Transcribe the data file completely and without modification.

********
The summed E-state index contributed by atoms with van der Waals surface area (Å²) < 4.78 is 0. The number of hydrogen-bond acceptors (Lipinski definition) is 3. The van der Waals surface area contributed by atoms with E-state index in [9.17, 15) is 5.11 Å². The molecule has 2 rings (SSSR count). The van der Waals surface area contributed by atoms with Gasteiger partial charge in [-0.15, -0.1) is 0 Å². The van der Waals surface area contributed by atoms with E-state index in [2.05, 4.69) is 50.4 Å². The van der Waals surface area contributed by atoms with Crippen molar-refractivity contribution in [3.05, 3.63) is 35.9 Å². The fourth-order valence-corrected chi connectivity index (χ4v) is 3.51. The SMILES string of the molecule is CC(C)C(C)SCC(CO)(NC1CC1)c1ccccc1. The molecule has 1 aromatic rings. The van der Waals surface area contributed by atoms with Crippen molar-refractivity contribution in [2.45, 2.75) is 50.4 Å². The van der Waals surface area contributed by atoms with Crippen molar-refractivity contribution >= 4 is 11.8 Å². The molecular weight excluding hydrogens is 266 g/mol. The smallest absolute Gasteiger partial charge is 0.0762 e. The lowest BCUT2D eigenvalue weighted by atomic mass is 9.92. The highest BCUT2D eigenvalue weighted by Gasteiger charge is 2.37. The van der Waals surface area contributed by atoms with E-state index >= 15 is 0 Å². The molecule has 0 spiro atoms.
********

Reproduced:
The summed E-state index contributed by atoms with van der Waals surface area (Å²) < 4.78 is 0. The number of hydrogen-bond acceptors (Lipinski definition) is 3. The van der Waals surface area contributed by atoms with E-state index in [9.17, 15) is 5.11 Å². The molecule has 2 rings (SSSR count). The van der Waals surface area contributed by atoms with Gasteiger partial charge in [-0.15, -0.1) is 0 Å². The van der Waals surface area contributed by atoms with E-state index in [2.05, 4.69) is 50.4 Å². The van der Waals surface area contributed by atoms with Crippen molar-refractivity contribution in [3.05, 3.63) is 35.9 Å². The fourth-order valence-corrected chi connectivity index (χ4v) is 3.51. The SMILES string of the molecule is CC(C)C(C)SCC(CO)(NC1CC1)c1ccccc1. The molecule has 1 aromatic rings. The van der Waals surface area contributed by atoms with Crippen molar-refractivity contribution in [2.45, 2.75) is 50.4 Å². The van der Waals surface area contributed by atoms with Crippen molar-refractivity contribution >= 4 is 11.8 Å². The molecular weight excluding hydrogens is 266 g/mol. The smallest absolute Gasteiger partial charge is 0.0762 e. The lowest BCUT2D eigenvalue weighted by atomic mass is 9.92. The highest BCUT2D eigenvalue weighted by Gasteiger charge is 2.37. The van der Waals surface area contributed by atoms with E-state index >= 15 is 0 Å². The molecule has 0 spiro atoms.